Association Vs. CIT, Gujarat – [1971] 82 ITR 704 (SC), and of Hon’ble Allahabad High Court in CIT Vs. Pt. Ram Shanker Misra Trust – [1996] 222 ITR 252 (Allahabad) and CIT Vs. Surji Devi Kunji Lal Jaipuria Charitable Trust (No.1) – [1990] 186 ITR 728 (Allahabad) in support of his arguments.

He further submitted that DIT (Exemptions) while making enquiries during the course of proceedings u/s 12AA/12A for grant of registration could make enquiry only regarding the genuineness or otherwise of the objects of the trust but not regarding the application of income of the trust for charitable or religious purpose, which is a subject matter of the assessment, to be considered by the Assessing Officer at the time of assessment. For this proposition, the learned counsel for the assessee relied on the various decisions.

Contention of the Revenue

The ld counsel of the revenue submitted that under the scheme of the Act and in particular in the provision of Section 12AA, the Department is to satisfy itself not only with regard to genuineness of the trust but also with regard to genuineness of the activities of the trust. He submitted that in this case, the assessee could not file any evidence to prove that the trust was created in the year 1159 AD and was doing charitable activities.

He further submitted that the onus was on the assessee to file evidence that the objects exist in the year 1159 AD and amendments to the objects of the trust were made by the trust with the resolution passed from time to time and credible evidence has to be filed by the assessee trust to prove the same. He submitted that a plain reading of the objects of the trust as detailed in the declaration of the trust dated 29th March, 2011 makes it clear that these could not be the aims and objects of the trust in the year 1159 AD. He submitted that the trust is stated to be created in the year 1159 AD in China and there is no evidence brought on record by the assessee to prove that they have passed a resolution that they have settled in India or are “in exile” in India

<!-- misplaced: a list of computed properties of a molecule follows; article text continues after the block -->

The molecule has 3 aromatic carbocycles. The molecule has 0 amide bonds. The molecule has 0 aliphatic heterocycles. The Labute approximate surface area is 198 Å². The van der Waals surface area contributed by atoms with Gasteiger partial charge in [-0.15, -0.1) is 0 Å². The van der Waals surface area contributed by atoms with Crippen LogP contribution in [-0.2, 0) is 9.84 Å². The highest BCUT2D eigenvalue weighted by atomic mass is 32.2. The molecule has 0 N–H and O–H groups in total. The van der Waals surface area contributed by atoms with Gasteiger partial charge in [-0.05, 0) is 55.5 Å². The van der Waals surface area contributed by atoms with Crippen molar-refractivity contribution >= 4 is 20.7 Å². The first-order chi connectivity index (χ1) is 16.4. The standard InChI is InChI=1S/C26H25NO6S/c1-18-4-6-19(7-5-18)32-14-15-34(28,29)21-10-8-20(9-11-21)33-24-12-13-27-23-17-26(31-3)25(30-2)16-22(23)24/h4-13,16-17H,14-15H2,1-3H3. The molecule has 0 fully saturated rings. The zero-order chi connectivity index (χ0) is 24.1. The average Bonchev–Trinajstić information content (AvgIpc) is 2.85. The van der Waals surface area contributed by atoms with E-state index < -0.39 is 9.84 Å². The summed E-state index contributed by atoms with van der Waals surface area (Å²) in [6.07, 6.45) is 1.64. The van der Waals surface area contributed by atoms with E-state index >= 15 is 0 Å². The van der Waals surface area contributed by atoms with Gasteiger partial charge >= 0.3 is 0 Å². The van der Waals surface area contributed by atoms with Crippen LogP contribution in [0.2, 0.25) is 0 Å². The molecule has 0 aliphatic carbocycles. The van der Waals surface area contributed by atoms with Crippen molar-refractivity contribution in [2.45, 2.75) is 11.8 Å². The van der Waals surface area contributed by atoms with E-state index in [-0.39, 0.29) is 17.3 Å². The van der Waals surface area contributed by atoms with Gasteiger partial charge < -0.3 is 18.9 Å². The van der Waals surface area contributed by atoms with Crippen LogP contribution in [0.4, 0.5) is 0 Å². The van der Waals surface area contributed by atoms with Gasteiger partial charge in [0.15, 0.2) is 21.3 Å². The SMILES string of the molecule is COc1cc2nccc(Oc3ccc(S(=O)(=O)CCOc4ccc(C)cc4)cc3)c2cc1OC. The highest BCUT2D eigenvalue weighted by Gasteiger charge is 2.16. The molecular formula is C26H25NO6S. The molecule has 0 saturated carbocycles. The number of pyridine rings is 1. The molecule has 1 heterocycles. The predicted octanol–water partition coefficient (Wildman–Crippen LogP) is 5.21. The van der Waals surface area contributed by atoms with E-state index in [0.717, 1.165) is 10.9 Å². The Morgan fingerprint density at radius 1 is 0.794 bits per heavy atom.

He further submitted that the copy of form No.10A, i.e., application for registration u/s 12AA shows that the address of the assessee trust is shown in a chamber in Tis Hazari Court in Delhi, although there was no activity undertaken by the assessee trust in Delhi. He submitted that the 17th Karmapa, the head of the assessee trust has come to India in the year 1974 but has applied for registration in the year 2011 and there was no valid reason for such inordinate delay in applying for registration u/s 12AA.

He submitted that there was a violation of foreign exchange laws by the assessee trust and the assessee has spent Rs. 30.28 lakhs under the head ‘legal expenses’ and violation of the law was clearly against the public policy. He submitted that the 17th Karmapa, as head of the assessee trust, was taking food and clothes and meeting his personal expenses from the resources of the assessee trust and which is in violation of the provision of Section 13. He submitted that the assessee should prove that from where the 17th Karmapa has spent for his personal requirements. He relied on the order of the learned DIT (Exemptions).

Held by ITAT

Whether, for registration u/s 12AA/12A, the execution of a formal deed of trust is necessary, without which the registration could not be granted to the institution/trust

We find that there is no such condition laid down by the Legislature under the provisions of the Income-tax Act, 1961 or the Rules made there under. A plain reading of Rule 17A (a) makes it clear that where the Trust is created, or the institution is established, under an instrument, the instrument in original, together with one copy thereof, has to be filed along with prescribed Form No.10A for registration of the Institution/Trust u/s 12A. However, the second limb of Rule 17A (a) provides that where the Trust is created, or the Institution is established, otherwise than under an instrument, the document evidencing the creation of the trust or the establishment of the institution, together with one copy thereof, has to be filed along with the statutory Form No.10A for registration of the Institution/Trust u/s 12AA/12A. Thus, the applicable Rule 17A itself provides that it is not necessary that the Institution/Trust should be established under an instrument. The Rule 17A does not prescribe that in case the Institution/Trust is established otherwise than under an instrument, what type of document evidencing the creation of the Trust or the establishment of the Institution, has to be filed, meaning thereby that the document evidencing the creation of Trust or the establishment of Institution could be of any type. As per the provisions of the Indian Trust Act, the Trust can be created even orally and if the assessee is able to give some evidence of creation of such Trust by a word of mouth, the same shall be eligible for registration u/s 12AA/12A, provided such evidence is filed and the other conditions under the statute are satisfied.